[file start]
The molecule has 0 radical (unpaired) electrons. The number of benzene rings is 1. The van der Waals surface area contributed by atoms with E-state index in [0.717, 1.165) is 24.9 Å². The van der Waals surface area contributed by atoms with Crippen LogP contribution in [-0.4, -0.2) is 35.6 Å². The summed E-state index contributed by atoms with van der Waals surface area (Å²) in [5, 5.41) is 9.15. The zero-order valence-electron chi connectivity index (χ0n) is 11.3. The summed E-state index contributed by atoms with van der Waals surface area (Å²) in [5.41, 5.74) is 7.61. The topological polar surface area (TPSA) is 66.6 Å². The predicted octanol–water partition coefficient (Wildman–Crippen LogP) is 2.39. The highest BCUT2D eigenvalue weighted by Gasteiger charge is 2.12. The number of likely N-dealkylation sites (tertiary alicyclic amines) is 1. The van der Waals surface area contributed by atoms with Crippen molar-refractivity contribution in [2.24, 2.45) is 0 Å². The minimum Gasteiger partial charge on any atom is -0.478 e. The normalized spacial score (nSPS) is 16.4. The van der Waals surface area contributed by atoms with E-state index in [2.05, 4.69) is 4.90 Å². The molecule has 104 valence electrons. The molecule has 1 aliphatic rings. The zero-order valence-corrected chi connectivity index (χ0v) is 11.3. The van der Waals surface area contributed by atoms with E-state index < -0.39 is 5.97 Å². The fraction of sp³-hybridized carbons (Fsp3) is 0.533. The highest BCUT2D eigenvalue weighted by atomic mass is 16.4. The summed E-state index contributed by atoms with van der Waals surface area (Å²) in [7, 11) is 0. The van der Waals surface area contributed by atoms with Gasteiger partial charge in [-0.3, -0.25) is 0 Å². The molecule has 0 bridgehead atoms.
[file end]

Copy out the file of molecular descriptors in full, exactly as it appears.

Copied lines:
The molecule has 0 radical (unpaired) electrons. The number of benzene rings is 1. The van der Waals surface area contributed by atoms with E-state index in [0.717, 1.165) is 24.9 Å². The van der Waals surface area contributed by atoms with Crippen LogP contribution in [-0.4, -0.2) is 35.6 Å². The summed E-state index contributed by atoms with van der Waals surface area (Å²) in [5, 5.41) is 9.15. The zero-order valence-electron chi connectivity index (χ0n) is 11.3. The summed E-state index contributed by atoms with van der Waals surface area (Å²) in [5.41, 5.74) is 7.61. The topological polar surface area (TPSA) is 66.6 Å². The predicted octanol–water partition coefficient (Wildman–Crippen LogP) is 2.39. The highest BCUT2D eigenvalue weighted by Gasteiger charge is 2.12. The number of likely N-dealkylation sites (tertiary alicyclic amines) is 1. The van der Waals surface area contributed by atoms with Crippen molar-refractivity contribution in [2.24, 2.45) is 0 Å². The minimum Gasteiger partial charge on any atom is -0.478 e. The normalized spacial score (nSPS) is 16.4. The van der Waals surface area contributed by atoms with E-state index in [2.05, 4.69) is 4.90 Å². The molecule has 104 valence electrons. The molecule has 1 aliphatic rings. The zero-order valence-corrected chi connectivity index (χ0v) is 11.3. The van der Waals surface area contributed by atoms with E-state index < -0.39 is 5.97 Å². The fraction of sp³-hybridized carbons (Fsp3) is 0.533. The highest BCUT2D eigenvalue weighted by atomic mass is 16.4. The summed E-state index contributed by atoms with van der Waals surface area (Å²) in [7, 11) is 0. The van der Waals surface area contributed by atoms with Gasteiger partial charge in [-0.3, -0.25) is 0 Å². The molecule has 0 bridgehead atoms.